“I’ll be honest with you, it pained me that we didn’t have the strength and the power and the vitality to smash her back on her heels and argue that these our values, these are our people, this is our language that they are seeking to steal.”

When called out on his comments by Sky’s Sophy Ridge, Smith doubled down:

“They love a bit of rhetoric, don’t they? We need a bit more robust rhetoric in our politics, I’m very much in favour of that. You’ll be getting that from me, and I absolutely stand by those comments. It’s rhetoric, of course. I don’t literally want to smash Theresa May back, just to be clear. I’m not advocating violence in any way, shape or form.”

Your mole dug around to see whether this is a common phrase, but all it could find was “set back on one’s heels”, which simply means to be shocked by something. Nothing to do with “smashing”, and anyway, Smith, or somebody on his team, should be aware that invoking May’s “heels” is lazy sexism at best, and calling on your party to “smash” a woman (particularly when you’ve been in trouble for comments about violence against women before – see below) is more than casual misogyny.

Arguing that misogyny in Labour didn’t exist before Jeremy Corbyn

Smith recently told BBC News that the party’s nastier side only appeared nine months ago:

“I think Jeremy should take a little more responsibility for what’s going on in the Labour party. After all, we didn’t have this sort of abuse and intolerance, misogyny, antisemitism in the Labour party before Jeremy Corbyn became the leader.”

Luckily for Smith, he had never experienced misogyny in his party until the moment it became politically useful to him… Or perhaps, not being the prime target, he simply wasn’t paying enough attention before then?

2015

Telling Leanne Wood she was only invited on TV because of her “gender”

Before a general election TV debate for ITV Wales last year, Smith was caught on camera telling the Plaid Cymru leader that she only appeared on Question Time because she is a woman:

Wood: “Have you ever done Question Time, Owen?”

Smith: “Nope, they keep putting you on instead.”

Wood: “I think with party balance there’d be other people they’d be putting on instead of you, wouldn’t they, rather than me?”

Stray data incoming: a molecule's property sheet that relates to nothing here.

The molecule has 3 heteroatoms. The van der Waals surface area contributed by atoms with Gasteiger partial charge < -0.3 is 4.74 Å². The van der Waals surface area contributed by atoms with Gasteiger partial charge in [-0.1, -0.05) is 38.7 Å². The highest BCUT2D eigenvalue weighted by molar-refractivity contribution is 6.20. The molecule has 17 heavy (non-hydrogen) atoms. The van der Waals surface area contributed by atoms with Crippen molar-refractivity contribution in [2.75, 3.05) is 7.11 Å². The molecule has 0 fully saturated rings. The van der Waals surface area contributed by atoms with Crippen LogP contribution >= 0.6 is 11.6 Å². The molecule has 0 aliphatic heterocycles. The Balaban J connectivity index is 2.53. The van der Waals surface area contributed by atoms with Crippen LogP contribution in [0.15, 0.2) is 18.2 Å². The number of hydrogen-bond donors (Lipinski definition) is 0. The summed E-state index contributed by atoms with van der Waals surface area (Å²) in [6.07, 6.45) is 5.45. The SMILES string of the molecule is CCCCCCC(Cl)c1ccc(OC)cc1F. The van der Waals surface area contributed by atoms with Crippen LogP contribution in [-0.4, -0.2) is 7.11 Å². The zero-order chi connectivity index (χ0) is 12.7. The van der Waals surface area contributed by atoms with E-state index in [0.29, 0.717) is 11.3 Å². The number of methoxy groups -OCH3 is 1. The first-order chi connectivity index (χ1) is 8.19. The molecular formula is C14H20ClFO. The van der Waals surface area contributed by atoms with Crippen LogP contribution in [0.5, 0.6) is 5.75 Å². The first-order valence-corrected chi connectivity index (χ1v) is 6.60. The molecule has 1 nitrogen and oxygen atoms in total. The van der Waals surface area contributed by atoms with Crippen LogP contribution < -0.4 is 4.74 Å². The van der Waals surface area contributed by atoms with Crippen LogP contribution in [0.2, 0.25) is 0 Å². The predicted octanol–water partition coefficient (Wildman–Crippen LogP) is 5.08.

Smith: “I think it helps. I think your gender helps as well.”

Wood: “Yeah.”

2010

Comparing the Lib Dems’ experience of coalition to domestic violence

In a tasteless analogy, Smith wrote this for WalesHome in the first year of the Tory/Lib Dem coalition:

“The Lib Dem dowry of a maybe-referendum on AV [the alternative vote system] will seem neither adequate reward nor sufficient defence when the Tories confess their taste for domestic violence on our schools, hospitals and welfare provision.

“Surely, the Liberals will file for divorce as soon as the bruises start to show through the make-up?”

But never fear! He did eventually issue a non-apology for his offensive comments, with the classic use of “if”:

“I apologise if anyone has been offended by the metaphorical reference in this article, which I will now be editing. The reference was in a phrase describing today's Tory and Liberal cuts to domestic spending on schools and welfare as metaphorical ‘domestic violence’.”

***

A one-off sexist gaffe is bad enough in a wannabe future Labour leader. But your mole sniffs a worrying pattern in this list that suggests Smith doesn’t have a huge amount of respect for women, when it comes to political rhetoric at least. And it won’t do him any electoral favours either – it makes his condemnation of Corbynite nastiness ring rather hollow.

I'm a mole, innit.